Tuesday, May 26, 2009

Interesting to find that Edmund Wilson wrote about HP Lovecraft in the New Yorker in 1945. He was not impressed. Although:

‘Lovecraft’s stories do show at times some traces of his more serious emotions and interest. He has a scientific imagination of somewhat the same kind, if not of the same quality, as that of the early Wells. The story called “The Color Out of Space” more or less predicts the effects of the atomic bomb, and “The Shadow Out of Time” deals not altogether ineffectively with the perspectives of geological aeons and the idea of controlling time. The notion of escaping from time seems the motif most valid in his fiction, stimulated as it was by an impulse towards evasion which has pressed upon him all his life: “Time, space, and natural law,” he wrote, “hold for me suggestions of intolerable bondage, and I can form no picture of emotional satisfaction which does not involve their defeat – especially the defeat of time, so that one may merge oneself with the whole history stream and be wholly emancipated from the transient and ephemeral.

But the Lovecraft cult, I am afraid, is on an even more infantile level than the Baker Street Irregulars and the cult of Sherlock Holmes.’

Tuesday, May 19, 2009

'The coldness, the “quickly sated intellect,” the awareness of banality, the tendency to be easily wearied and surfeited, the capacity for disgust – it was all constituted to elevate to a profession that same talent to which it was linked.

Why? Because it belonged only in part of the private personality; the rest, however, came from something above the individual, was an expression of a collective sense that the means of art had turned stale and were exhausted by history, of being bored by all that, of striving for new paths. “Art advances,” Kretzschmar wrote, “and does so by means of the personality, which is the product and tool of its times and in which objective and subjective motives are joined beyond differentiation, each assuming the form of the other. Art’s vital need for revolutionary progress and achievement of the new depends on the strongest subjective sense for what is hackneyed, for what has nothing more to say, for those standard, normal means that have now become ‘impossible’; and so art helps itself to apparently unvital elements: personal weariness and intellectual boredom, the disgust that comes with perceiving ‘how it’s done,’ the cursed proclivity to see things in light of their own parody, the ‘sense of the comic’ – what I am saying is: Art, in its will to live and progress, puts on the mask of these dull-hearted personal traits in order to manifest, objectivize, and fulfil itself in them.'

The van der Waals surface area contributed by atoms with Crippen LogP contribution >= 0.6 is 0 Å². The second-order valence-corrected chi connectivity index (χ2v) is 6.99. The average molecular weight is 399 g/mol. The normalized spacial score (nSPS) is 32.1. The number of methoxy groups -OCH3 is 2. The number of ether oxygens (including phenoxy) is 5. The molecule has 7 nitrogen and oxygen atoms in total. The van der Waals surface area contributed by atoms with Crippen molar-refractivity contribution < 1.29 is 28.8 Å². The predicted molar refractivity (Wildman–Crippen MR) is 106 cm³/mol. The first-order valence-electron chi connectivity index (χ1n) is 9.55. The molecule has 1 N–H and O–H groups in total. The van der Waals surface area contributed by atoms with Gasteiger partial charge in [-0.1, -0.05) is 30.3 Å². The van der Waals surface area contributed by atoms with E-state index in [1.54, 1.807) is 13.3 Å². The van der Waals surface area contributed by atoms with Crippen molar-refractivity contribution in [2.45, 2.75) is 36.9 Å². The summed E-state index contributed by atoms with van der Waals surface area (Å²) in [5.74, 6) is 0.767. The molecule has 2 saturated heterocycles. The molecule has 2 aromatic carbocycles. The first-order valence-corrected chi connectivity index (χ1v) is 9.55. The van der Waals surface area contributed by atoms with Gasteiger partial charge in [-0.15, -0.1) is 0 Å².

- from Doctor Faustus by Thomas Mann

Wednesday, May 06, 2009

"Just as the businessman
Invests money in a concern, so you think the audience invests
Feeling in the hero: they want to get it back again
If possible doubled."

- Brecht on The Mother, 1935